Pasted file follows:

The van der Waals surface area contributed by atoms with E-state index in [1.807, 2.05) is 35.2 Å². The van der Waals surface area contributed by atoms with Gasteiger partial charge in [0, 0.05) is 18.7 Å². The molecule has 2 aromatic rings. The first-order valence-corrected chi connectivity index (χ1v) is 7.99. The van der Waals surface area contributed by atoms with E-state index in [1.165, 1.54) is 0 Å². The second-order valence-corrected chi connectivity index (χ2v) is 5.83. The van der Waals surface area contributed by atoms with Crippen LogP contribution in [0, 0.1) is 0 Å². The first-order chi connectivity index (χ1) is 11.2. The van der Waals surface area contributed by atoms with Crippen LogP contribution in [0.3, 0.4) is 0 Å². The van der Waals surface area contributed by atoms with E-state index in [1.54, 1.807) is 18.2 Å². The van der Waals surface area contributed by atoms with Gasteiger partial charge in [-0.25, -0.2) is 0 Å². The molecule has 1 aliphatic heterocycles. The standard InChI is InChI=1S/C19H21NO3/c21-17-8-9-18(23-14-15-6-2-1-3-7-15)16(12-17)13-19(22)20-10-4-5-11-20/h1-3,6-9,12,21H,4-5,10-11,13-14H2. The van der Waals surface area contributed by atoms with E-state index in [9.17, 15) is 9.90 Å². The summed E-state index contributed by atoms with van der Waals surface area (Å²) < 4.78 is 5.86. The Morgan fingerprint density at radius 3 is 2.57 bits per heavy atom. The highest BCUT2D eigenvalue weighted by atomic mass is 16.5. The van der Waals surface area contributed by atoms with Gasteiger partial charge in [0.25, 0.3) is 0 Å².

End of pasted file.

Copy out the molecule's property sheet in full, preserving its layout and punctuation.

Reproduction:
The van der Waals surface area contributed by atoms with E-state index in [1.807, 2.05) is 35.2 Å². The van der Waals surface area contributed by atoms with Gasteiger partial charge in [0, 0.05) is 18.7 Å². The molecule has 2 aromatic rings. The first-order valence-corrected chi connectivity index (χ1v) is 7.99. The van der Waals surface area contributed by atoms with E-state index in [1.165, 1.54) is 0 Å². The second-order valence-corrected chi connectivity index (χ2v) is 5.83. The van der Waals surface area contributed by atoms with Crippen LogP contribution in [0, 0.1) is 0 Å². The first-order chi connectivity index (χ1) is 11.2. The van der Waals surface area contributed by atoms with Crippen LogP contribution in [0.3, 0.4) is 0 Å². The van der Waals surface area contributed by atoms with E-state index in [1.54, 1.807) is 18.2 Å². The van der Waals surface area contributed by atoms with Gasteiger partial charge in [-0.25, -0.2) is 0 Å². The molecule has 1 aliphatic heterocycles. The standard InChI is InChI=1S/C19H21NO3/c21-17-8-9-18(23-14-15-6-2-1-3-7-15)16(12-17)13-19(22)20-10-4-5-11-20/h1-3,6-9,12,21H,4-5,10-11,13-14H2. The van der Waals surface area contributed by atoms with E-state index in [9.17, 15) is 9.90 Å². The summed E-state index contributed by atoms with van der Waals surface area (Å²) < 4.78 is 5.86. The Morgan fingerprint density at radius 3 is 2.57 bits per heavy atom. The highest BCUT2D eigenvalue weighted by atomic mass is 16.5. The van der Waals surface area contributed by atoms with Gasteiger partial charge in [0.25, 0.3) is 0 Å².